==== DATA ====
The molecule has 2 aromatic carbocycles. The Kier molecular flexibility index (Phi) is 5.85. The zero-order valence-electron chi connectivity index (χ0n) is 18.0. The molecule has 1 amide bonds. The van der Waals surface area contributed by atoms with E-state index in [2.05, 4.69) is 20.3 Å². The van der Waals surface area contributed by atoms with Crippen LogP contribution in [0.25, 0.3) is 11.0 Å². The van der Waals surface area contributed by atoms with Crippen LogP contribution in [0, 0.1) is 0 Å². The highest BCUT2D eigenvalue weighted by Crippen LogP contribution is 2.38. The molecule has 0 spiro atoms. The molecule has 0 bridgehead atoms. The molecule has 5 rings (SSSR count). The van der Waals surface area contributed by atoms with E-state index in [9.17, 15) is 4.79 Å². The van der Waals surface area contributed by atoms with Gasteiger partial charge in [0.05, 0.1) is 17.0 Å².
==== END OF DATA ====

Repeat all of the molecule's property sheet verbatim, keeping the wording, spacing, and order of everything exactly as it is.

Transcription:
The molecule has 2 aromatic carbocycles. The Kier molecular flexibility index (Phi) is 5.85. The zero-order valence-electron chi connectivity index (χ0n) is 18.0. The molecule has 1 amide bonds. The van der Waals surface area contributed by atoms with E-state index in [2.05, 4.69) is 20.3 Å². The van der Waals surface area contributed by atoms with Crippen LogP contribution in [0.25, 0.3) is 11.0 Å². The van der Waals surface area contributed by atoms with Crippen LogP contribution in [0, 0.1) is 0 Å². The highest BCUT2D eigenvalue weighted by Crippen LogP contribution is 2.38. The molecule has 0 spiro atoms. The molecule has 0 bridgehead atoms. The molecule has 5 rings (SSSR count). The van der Waals surface area contributed by atoms with E-state index in [9.17, 15) is 4.79 Å². The van der Waals surface area contributed by atoms with Gasteiger partial charge in [0.05, 0.1) is 17.0 Å².